EasyJet’s carry-on policy, which had been revised on their website less than 2 weeks prior to the incident, states that passengers are allowed to board with only one piece of hand luggage. Joseph was attempting to board with a carry-on suitcase and a handbag when she was refused entry at the gate. The girl attempted to put her handbag inside her suitcase, but it would not fit. She then attempted to pay cash for her extra baggage, however was told that only credit card was accepted. Reportedly, the girl finally offered to leave her luggage if she could just board the plane, but was ultimately refused entry to the flight and left stranded on her own at the airport while she “sat on the floor crying… but they didn’t care” and her desperate pleas were ignored as she was redirected to arrivals.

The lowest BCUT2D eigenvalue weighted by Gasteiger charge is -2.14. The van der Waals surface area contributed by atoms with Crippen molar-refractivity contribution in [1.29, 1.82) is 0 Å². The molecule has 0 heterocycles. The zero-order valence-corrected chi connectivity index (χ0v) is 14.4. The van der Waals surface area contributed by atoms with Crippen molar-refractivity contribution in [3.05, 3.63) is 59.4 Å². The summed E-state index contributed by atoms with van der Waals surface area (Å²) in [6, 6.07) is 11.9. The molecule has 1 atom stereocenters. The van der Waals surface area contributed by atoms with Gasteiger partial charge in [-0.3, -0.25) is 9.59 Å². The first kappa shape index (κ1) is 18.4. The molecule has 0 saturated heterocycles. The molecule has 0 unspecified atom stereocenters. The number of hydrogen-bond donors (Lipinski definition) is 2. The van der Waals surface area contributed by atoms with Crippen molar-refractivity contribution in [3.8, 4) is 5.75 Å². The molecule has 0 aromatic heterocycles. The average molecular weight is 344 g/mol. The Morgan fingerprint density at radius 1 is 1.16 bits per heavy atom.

Fortunately some friendly onlookers lent her their phone to call her father, who was understandably irate at the situation.
EasyJet airline has since apologised for the mishandling of the situation, saying that they should have made an exception in this instance.
Pack a Scrubba wash bag and reduce your overall luggage. It folds up small enough to fit in your pocket and only weights 145g (5oz).
Sources for this article include: